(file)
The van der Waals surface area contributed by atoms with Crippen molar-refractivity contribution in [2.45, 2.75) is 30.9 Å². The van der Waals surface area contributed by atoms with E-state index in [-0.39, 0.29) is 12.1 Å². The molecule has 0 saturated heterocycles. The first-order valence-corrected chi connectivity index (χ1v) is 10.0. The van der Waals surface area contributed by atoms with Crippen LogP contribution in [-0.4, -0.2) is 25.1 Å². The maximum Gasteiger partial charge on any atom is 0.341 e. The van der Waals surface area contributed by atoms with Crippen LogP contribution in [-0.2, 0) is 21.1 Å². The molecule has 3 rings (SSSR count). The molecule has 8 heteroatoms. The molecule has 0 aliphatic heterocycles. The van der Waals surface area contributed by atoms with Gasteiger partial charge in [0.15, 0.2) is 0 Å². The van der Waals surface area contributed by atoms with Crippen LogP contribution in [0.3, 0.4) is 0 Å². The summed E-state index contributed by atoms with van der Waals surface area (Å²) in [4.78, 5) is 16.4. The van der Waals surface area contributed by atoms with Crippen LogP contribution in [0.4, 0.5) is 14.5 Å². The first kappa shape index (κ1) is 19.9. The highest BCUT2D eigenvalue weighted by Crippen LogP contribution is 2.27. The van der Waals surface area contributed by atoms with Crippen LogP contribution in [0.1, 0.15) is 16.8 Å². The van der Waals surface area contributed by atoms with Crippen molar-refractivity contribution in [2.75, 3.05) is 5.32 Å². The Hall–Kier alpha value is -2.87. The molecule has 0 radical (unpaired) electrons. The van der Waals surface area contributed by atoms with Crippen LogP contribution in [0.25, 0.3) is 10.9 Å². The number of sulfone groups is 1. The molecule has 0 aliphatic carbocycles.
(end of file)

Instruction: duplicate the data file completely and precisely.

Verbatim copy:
The van der Waals surface area contributed by atoms with Crippen molar-refractivity contribution in [2.45, 2.75) is 30.9 Å². The van der Waals surface area contributed by atoms with E-state index in [-0.39, 0.29) is 12.1 Å². The molecule has 0 saturated heterocycles. The first-order valence-corrected chi connectivity index (χ1v) is 10.0. The van der Waals surface area contributed by atoms with Crippen LogP contribution in [-0.4, -0.2) is 25.1 Å². The maximum Gasteiger partial charge on any atom is 0.341 e. The van der Waals surface area contributed by atoms with Crippen LogP contribution in [-0.2, 0) is 21.1 Å². The molecule has 3 rings (SSSR count). The molecule has 8 heteroatoms. The molecule has 0 aliphatic heterocycles. The van der Waals surface area contributed by atoms with Gasteiger partial charge in [0.15, 0.2) is 0 Å². The van der Waals surface area contributed by atoms with Crippen LogP contribution in [0.3, 0.4) is 0 Å². The summed E-state index contributed by atoms with van der Waals surface area (Å²) in [4.78, 5) is 16.4. The van der Waals surface area contributed by atoms with Crippen LogP contribution in [0.4, 0.5) is 14.5 Å². The first kappa shape index (κ1) is 19.9. The highest BCUT2D eigenvalue weighted by Crippen LogP contribution is 2.27. The van der Waals surface area contributed by atoms with Crippen LogP contribution in [0.1, 0.15) is 16.8 Å². The van der Waals surface area contributed by atoms with Crippen molar-refractivity contribution in [2.75, 3.05) is 5.32 Å². The Hall–Kier alpha value is -2.87. The molecule has 0 radical (unpaired) electrons. The van der Waals surface area contributed by atoms with Crippen LogP contribution in [0.25, 0.3) is 10.9 Å². The number of sulfone groups is 1. The molecule has 0 aliphatic carbocycles.